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CNBC Interview with Abu Dhabi Financial Group’s CEO, Jassim Alseddiqi

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Following is the transcript of an exclusive CNBC interview with Abu Dhabi Financial Group's CEO, Jassim Alseddiqi, and CNBC's Hadley Gamble and Nancy Hungerford, live on CNBC's Capital Connection.

PART 1

HG: Now, I'm joined around the desk with Jassim Al Seddiqi, he's the CEO of Abu Dhabi Financial Group, Jassim welcome.

JA: Thank you very much for having me.

HG: Let's kick off with some of those numbers that we heard about the UAE, and the growth outlook for the country. You're heavily invested, not just in these tech startups that we've just been talking about, but also in terms of what's going to happen next in the financial sector here in the UAE. What's your take?

JA: I think the past few years have been important, in terms of restructurings and consolidations in-, in the economy. I believe this year, and the next few years, are going to witness some growth, especially in the financial sector, with all the consolidations that are happening. I think the theme for the GCC in general, and more specifically the UAE, will be more consolidations going forward, which leads to more efficiency, and more value for investors.

HG: Are we talking about that ADI-Mubadala tie-up, what's behind that?

JA: I-, I would say it's more of the private sector consolidations that's really going to drive value for investors, more than the government consolidations.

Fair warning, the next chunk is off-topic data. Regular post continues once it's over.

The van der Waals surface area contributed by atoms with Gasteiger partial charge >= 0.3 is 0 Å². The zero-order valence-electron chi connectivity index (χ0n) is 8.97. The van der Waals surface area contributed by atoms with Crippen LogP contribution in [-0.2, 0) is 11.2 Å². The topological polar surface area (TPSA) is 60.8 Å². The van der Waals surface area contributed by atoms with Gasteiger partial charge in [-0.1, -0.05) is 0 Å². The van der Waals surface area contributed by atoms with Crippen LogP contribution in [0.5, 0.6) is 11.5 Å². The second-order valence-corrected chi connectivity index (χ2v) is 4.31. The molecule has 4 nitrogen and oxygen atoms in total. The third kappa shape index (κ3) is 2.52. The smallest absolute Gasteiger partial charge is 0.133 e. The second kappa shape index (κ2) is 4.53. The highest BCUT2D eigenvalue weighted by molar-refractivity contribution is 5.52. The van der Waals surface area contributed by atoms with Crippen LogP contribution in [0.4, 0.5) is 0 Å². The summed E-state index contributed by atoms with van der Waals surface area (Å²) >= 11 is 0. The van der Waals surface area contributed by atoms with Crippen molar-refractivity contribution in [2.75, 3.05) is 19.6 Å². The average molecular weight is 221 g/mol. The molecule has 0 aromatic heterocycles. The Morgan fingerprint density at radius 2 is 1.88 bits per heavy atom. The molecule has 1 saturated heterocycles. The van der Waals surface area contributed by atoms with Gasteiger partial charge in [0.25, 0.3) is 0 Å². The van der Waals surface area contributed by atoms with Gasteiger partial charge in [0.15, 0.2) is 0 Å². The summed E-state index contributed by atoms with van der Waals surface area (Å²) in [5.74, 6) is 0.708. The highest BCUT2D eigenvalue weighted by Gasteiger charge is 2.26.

NH: Jassim, it's Nancy here, in Singapore. You talked about the prospect of consolidation. We're also looking ahead to what could be a big year for IPOs in the Gulf region. Is it your expectation that the environment is now ripe for many listings to take place, or are so many companies that you've even looked at still reluctant to hit public markets?

JA: Yeah, I think it's a-, it's a very interesting question. We've seen ADNOC Distribution come to market in December 2017, which was an extremely difficult time. Today, compared with December 2017, it is a much, much better financial situation, investor sentiment situation, so I really think that we should be witnessing more IPOs coming up to the market this year.

NH: And sector-specifically, in the region, what is most compelling to you, as an investment opportunity?

JA: I think the financial services sectors, for us, continues to be a great opportunity. I think there will be more consolidation in the non-banking sector in financial services. This is something we-, we are looking at, also, at the moment.

HG: Jassim, when you look at what you've done, in terms of the startup space, and what you're trying to do, not just here in the region, but also globally, with 500 Startups, you've taken a stake in that company. They are invested in south Asia. How would you say this will be impacted by what we've seen, not just with the China Trump trade spat, but also with the potential for the TPP talks, as well?

JA: I think, when we talk about technology, it's a completely different landscape than any other sector, the conventional sectors. Technology really is, um-, is something that does not work with the conventional way of thinking, an investor thinks. And when we took a stake in 500 Startups, for us, global reach was very important, and 500 Startups is in basically every continent, they have more than 18 offices, globally. 500 Startups is basically a seed/venture capital platform, and when we're looking at this kind of business, those issues that you mentioned are not really apparent. I don't think this is going to affect the tech sector, or our investment in 500 Startups.

HG: When you look at the Silicon Valley picture a bit more broadly, they've been under a lot of pressure, whether it be Mark Zuckerberg, over at Facebook, whether it be the YouTube movement. How much influence has your stake in 500 Startups really bought you, in terms of the running of that company?